February 15, 2015
by Patrick Smalley, Director of High School Faith Formation & Young Adults
Easter is my favorite holiday. As we prepare for Lent, I can’t help but think about how we already know the ending to the story. We know that Easter will come. Jesus will conquer death and darkness, and that gives me hope and excitement. I don’t know about your family, but growing up we always used to go to my grandparents house, and we’d have to squeeze everyone around two tables: the adult table and the kid table. All of us at the same meal, but depending on what table you were at, each person had very different experiences. Sound familiar? I can’t help but notice how we’ve created a similar situation in our churches.
One of the toughest transitions our students face is during their 9th grade Confirmation preparation. It is through the sacrament of Confirmation, that we invite our youth to become adults in the Catholic Church.
If we are to view our students as adults in the community, how do we do a better job of wel- coming them into our parish? Otherwise, our newly confirmed will never have the confidence to leave the “kids table.” Here are three simple steps to ease this transition:
Make space. Our youth experience church differently than ever before. The baby boomer generation, for example, first determined what they believed, then acted according to those beliefs, and lastly found a faith community they fit into. The millennial generation, on the other hand, experience church in the reverse order: first, they find a community they fit in, then they act accord- ing to the ways of that community, and lastly they define their beliefs. If this is how our youth functions, then we need to promote our community in such a way that they can’t help but want to be at our table. We can share our enthusiasm for St. Ed’s by simply inviting them to something!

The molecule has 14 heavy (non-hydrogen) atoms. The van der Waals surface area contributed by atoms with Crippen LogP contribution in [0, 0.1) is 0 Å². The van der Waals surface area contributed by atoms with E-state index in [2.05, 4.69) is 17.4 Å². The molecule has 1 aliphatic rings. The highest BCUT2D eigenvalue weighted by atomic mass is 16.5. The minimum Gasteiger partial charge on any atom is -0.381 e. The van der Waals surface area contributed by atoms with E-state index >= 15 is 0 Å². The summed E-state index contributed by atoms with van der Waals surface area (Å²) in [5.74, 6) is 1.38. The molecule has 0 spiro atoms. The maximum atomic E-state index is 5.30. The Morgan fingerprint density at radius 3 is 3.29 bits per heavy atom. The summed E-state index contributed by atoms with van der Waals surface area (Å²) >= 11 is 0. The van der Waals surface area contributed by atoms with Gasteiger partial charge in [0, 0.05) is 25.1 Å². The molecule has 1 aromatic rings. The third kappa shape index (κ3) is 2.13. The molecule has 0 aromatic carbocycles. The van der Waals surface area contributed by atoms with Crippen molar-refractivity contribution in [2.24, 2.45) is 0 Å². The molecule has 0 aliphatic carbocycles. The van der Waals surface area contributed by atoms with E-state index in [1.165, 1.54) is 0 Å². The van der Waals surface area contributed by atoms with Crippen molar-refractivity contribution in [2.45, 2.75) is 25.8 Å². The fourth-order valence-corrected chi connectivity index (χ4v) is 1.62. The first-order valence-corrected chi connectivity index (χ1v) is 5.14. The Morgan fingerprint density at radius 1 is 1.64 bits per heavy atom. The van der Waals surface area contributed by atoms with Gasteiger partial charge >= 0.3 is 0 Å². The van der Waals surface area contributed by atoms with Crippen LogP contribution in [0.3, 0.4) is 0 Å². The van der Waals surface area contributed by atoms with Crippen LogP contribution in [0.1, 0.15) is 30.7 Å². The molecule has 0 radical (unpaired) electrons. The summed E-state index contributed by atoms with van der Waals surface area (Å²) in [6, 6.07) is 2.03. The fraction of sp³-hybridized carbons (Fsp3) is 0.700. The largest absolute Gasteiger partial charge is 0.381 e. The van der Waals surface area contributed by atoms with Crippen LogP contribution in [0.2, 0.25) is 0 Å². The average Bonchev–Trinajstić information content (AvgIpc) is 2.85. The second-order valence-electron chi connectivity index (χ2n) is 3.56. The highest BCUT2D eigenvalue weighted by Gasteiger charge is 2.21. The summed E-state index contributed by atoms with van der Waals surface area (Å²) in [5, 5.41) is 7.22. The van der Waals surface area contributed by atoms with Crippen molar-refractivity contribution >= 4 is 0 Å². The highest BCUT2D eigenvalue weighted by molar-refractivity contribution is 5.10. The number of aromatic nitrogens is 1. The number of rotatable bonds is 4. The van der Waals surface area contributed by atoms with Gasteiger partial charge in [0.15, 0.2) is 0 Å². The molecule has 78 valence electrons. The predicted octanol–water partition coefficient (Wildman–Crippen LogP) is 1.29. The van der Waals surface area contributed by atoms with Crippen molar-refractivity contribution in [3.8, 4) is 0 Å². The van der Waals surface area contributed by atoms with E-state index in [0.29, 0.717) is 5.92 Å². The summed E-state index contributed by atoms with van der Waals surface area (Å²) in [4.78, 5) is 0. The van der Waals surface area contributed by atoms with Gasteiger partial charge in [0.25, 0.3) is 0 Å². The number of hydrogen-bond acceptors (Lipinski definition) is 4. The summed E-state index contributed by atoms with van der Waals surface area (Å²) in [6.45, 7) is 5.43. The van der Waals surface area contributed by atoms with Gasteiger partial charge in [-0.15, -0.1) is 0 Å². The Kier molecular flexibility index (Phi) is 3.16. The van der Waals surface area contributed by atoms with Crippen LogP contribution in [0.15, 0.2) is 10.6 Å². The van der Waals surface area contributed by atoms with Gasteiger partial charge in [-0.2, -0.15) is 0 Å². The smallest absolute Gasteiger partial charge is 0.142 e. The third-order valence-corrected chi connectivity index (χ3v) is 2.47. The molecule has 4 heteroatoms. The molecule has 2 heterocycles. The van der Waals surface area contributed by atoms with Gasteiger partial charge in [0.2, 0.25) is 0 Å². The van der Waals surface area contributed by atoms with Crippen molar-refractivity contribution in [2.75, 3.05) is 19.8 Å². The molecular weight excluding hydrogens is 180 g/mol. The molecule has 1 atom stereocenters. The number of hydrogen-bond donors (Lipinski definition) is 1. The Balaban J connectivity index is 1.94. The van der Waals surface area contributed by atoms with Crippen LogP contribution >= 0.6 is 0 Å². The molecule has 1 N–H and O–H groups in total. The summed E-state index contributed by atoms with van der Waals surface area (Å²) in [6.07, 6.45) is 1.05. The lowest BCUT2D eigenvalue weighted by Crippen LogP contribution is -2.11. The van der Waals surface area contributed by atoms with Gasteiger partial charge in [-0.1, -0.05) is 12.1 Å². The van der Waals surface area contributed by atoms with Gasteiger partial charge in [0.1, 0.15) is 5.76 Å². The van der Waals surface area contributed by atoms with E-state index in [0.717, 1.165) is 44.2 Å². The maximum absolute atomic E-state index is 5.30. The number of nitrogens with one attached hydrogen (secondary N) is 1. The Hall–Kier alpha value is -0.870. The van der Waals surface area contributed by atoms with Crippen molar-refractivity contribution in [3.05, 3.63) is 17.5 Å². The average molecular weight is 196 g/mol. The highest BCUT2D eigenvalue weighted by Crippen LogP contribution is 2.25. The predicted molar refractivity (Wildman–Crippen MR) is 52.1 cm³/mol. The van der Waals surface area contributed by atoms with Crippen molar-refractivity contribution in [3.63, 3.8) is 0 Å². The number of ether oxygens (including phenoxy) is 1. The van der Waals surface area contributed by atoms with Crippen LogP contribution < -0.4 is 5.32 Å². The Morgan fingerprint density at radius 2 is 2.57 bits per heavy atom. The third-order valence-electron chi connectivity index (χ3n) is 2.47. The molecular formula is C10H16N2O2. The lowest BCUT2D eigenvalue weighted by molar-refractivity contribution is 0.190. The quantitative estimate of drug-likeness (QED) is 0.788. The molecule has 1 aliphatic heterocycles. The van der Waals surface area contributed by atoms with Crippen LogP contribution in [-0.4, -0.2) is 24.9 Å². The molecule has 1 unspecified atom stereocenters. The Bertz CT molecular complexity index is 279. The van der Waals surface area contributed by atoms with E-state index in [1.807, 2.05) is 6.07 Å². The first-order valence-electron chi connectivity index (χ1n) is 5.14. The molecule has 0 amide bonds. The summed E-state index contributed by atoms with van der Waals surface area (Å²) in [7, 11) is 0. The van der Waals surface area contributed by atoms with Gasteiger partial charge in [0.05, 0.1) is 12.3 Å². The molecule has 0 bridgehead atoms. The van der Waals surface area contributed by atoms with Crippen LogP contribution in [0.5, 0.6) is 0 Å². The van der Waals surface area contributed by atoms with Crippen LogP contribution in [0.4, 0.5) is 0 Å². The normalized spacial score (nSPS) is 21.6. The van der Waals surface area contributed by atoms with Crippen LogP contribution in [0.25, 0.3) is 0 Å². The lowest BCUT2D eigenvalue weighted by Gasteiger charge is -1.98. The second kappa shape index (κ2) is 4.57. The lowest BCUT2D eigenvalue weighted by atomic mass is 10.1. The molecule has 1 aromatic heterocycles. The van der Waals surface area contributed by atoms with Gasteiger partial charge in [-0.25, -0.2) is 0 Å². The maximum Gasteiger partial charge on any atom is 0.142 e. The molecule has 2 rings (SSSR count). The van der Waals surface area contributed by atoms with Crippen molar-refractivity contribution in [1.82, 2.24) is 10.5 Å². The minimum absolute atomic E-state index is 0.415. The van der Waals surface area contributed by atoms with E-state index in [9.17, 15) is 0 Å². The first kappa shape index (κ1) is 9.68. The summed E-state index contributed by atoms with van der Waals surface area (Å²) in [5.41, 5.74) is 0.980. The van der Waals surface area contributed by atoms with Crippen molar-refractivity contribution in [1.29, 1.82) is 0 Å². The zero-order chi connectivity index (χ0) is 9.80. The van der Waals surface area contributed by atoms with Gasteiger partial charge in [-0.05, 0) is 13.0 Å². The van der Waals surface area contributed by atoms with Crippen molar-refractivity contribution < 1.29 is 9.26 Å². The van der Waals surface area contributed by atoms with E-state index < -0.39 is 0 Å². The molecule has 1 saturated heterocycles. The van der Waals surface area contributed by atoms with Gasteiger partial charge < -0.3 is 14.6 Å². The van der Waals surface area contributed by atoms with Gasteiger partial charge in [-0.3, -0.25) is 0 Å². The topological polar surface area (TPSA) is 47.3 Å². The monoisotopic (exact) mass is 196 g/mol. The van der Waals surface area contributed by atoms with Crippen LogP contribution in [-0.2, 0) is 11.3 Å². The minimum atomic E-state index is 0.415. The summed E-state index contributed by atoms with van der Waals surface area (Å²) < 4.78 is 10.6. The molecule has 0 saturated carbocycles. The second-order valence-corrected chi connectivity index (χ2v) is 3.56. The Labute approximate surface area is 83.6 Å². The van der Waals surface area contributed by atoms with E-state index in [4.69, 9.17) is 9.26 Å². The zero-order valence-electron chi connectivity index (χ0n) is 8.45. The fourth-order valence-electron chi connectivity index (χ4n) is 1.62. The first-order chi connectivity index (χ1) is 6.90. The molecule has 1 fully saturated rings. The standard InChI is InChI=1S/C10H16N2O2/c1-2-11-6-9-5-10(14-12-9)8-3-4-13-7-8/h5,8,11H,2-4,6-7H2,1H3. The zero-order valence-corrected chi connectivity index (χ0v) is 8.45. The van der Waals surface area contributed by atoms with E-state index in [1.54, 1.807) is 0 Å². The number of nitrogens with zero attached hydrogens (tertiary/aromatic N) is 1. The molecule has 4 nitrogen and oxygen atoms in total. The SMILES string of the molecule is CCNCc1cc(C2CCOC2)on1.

Share stories. Nothing connects us like our stories. We need to do a better job of explaining why we value our traditions, not simply recite for them a list of expected behaviors. Don’t be afraid to explain what seems like common knowledge—it may possibly be an explanation they have never heard before. Share your faith stories and ask to hear theirs.
Call them by name. We need to stop calling them the “future of the church” and start recognizing them for what they are—an essential part of our church today. By saying they are our future, we are minimizing their significance now. Often times, youth are simply looking to be valued and for caring adults who show an interest in them.